“I remember so clearly the times when it rained. We didn’t have mattresses but my dad had the most pathetic thin piece of mattress, and he’d grab it and he’d put it down for all of us to try and huddle on to,” she says. “We’d spend the night trying to stay warm against one another, while it rained down on us.”

She smiles now as she’s remembering, not because it’s funny but because speaking of those rainy nights spent huddled together reminds her of family.

The camp was made up of thousands of people who had all fled their homeland to seek shelter and safety from war and violence. Despite sharing similar traumas, people formed exclusive groups, wary of those they let in to their inner circle. Trust could be dangerous.

“That’s the thing about these refugee camps, people seperate themselves into cultural groups so they can make it feel like home,” she says. “Just being surrounded by your own people makes you feel so much better. This can fuel discrimination between tribes and people from different nations.”

This became evident to the Ntakirutimana’s when they attended their first church service in the camp.

The majority of the Dzaleka population was made up of the Congolese people and so the nearest mass to their hut was at a Congolese service. During the service the congregation’s focus gradually shifted from the sermon to their family, as the Congolese people became aware that there were outsiders in their sacred space.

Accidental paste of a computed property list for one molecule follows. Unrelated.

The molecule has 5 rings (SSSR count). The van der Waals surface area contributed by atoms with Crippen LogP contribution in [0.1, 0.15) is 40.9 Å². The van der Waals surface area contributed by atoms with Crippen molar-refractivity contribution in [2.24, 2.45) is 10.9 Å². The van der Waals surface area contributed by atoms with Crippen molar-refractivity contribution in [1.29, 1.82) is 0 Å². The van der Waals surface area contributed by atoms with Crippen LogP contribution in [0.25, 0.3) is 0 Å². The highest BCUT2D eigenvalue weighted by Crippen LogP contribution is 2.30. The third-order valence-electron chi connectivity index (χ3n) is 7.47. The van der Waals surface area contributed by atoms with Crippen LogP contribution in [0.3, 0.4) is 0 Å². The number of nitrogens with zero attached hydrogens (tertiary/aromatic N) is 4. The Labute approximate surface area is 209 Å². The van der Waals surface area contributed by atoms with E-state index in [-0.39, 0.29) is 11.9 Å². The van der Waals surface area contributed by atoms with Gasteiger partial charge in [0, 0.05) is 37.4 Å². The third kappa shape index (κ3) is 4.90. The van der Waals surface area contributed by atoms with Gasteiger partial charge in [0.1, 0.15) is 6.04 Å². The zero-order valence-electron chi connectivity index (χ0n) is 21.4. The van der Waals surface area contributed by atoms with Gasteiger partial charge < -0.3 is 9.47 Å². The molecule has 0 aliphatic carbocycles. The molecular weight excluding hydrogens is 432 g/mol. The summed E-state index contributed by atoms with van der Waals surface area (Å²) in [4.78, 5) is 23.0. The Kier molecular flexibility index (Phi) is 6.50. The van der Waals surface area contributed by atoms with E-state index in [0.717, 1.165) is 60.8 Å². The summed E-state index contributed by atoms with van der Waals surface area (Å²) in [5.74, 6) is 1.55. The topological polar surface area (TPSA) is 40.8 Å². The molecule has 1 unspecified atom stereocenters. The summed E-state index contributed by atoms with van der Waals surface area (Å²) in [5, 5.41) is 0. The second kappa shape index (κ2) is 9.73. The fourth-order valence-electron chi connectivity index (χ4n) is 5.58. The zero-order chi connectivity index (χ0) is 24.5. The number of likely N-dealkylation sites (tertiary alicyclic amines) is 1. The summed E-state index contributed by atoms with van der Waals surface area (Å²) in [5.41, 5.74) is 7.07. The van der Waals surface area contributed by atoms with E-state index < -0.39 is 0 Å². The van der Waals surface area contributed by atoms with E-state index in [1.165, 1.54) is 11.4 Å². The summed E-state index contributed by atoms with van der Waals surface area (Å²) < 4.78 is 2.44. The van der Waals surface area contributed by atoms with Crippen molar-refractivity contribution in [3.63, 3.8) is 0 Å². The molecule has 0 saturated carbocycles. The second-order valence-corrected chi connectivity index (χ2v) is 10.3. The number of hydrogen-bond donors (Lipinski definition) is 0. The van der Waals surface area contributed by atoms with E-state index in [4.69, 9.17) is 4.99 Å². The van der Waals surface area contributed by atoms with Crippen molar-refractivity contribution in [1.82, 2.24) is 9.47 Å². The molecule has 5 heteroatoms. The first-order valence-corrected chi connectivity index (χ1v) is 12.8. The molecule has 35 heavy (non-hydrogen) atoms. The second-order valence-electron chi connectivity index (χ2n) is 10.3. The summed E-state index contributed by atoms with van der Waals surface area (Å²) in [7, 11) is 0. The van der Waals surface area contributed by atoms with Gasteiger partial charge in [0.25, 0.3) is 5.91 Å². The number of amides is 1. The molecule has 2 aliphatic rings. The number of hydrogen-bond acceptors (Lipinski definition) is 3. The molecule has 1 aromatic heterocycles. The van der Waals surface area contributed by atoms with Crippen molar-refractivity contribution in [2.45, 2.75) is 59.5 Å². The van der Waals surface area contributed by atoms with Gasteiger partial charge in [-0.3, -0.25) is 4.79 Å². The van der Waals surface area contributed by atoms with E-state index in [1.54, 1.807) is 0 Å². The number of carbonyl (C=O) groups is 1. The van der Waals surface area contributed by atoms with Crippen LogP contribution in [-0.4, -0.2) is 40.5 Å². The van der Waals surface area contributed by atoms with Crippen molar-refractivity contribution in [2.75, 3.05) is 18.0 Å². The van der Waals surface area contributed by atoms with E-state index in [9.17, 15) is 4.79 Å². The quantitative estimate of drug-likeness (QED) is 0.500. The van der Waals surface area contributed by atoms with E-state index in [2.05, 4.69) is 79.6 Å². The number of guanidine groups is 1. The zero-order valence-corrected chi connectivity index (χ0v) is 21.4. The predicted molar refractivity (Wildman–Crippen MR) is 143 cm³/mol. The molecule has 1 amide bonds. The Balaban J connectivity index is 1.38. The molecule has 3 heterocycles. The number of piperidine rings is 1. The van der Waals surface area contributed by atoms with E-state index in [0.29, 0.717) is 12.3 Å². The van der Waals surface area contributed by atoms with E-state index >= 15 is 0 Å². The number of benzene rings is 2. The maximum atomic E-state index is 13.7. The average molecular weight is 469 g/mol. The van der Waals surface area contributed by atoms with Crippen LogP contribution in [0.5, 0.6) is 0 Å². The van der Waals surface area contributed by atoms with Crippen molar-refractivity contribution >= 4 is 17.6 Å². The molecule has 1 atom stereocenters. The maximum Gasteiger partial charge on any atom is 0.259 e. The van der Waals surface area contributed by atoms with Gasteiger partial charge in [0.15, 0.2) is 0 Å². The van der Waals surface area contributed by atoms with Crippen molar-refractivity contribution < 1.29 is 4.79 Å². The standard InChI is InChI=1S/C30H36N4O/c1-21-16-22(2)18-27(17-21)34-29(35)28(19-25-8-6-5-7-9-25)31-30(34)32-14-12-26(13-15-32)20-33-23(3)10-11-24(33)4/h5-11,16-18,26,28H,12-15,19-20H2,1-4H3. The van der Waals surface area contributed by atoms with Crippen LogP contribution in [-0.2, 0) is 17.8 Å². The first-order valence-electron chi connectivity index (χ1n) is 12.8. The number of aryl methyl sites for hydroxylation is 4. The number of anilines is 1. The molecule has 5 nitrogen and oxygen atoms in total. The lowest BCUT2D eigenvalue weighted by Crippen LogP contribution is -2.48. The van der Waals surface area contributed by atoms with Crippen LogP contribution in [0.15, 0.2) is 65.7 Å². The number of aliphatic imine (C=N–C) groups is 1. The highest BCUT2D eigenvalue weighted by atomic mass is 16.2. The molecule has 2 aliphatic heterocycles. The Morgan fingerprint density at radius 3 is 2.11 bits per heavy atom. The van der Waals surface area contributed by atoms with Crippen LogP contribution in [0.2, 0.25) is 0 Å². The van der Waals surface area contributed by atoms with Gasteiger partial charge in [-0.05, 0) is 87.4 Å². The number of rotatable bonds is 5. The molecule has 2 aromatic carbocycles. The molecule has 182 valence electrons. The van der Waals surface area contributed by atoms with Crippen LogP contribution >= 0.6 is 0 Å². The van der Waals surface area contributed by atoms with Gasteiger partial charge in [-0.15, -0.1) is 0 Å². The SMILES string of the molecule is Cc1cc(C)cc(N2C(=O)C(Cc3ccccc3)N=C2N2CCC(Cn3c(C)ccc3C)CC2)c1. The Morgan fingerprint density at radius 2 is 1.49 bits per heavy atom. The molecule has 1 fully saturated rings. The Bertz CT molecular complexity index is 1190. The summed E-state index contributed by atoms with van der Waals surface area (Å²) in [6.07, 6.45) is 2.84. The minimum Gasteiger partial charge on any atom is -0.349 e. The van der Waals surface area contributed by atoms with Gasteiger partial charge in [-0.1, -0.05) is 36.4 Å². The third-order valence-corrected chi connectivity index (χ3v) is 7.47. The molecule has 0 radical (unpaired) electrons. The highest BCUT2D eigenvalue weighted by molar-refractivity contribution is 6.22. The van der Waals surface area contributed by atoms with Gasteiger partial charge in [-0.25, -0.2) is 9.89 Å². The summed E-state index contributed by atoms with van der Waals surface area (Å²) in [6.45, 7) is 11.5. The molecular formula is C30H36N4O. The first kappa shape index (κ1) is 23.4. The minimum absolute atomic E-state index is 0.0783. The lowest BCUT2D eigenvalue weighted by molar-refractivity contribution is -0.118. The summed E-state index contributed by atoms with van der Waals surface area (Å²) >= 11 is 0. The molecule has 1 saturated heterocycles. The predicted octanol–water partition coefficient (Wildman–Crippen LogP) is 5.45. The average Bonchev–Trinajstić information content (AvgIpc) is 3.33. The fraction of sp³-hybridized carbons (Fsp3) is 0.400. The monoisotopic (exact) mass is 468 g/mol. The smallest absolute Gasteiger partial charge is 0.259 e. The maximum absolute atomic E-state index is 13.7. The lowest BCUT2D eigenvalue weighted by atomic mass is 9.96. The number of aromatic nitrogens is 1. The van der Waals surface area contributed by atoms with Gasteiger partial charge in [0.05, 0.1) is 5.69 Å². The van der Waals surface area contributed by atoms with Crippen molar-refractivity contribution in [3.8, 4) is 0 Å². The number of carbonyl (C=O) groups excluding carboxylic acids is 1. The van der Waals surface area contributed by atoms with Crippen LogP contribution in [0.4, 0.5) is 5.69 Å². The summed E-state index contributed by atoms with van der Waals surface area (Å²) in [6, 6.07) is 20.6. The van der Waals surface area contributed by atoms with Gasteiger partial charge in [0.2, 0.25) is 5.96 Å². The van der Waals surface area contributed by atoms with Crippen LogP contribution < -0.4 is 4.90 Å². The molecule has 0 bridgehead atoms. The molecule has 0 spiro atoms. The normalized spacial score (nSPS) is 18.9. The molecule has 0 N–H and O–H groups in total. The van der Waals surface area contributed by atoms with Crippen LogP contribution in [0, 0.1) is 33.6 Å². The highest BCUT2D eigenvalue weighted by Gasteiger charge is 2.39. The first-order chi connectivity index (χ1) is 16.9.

When mass ended and the congregation gathered outside, a man came to speak to them. “Why don’t you go with your people to your own church?” he said.

Hariette’s dad was adamant on staying because he did not want to give in to the pressure. He was a man that didn’t like the idea of segregation and so despite the looks they received each Sunday, they attended that church until they left for Australia two years later.

Hariette’s elder sister Lydia recalls that the congregation warmed to them, but never fully accepted them.

“I remember every Sunday we would close mass with a song. It was a goodbye song to those who were leaving and at the end of each verse they would list family names of those who were to leave next,” Lydia says. “At the top of the list were the preachers, the pastors, the well-respected and at the very bottom, the very end, was our name.”

Their mother always complained to their father, unhappy that in the one place there should feel acceptance and caring, they were being unfairly treated. Their dad would laugh and say they should be happy that their name was on the list al all. Their father always trusted that the camp would not be their home forever and that God had greater plans for them.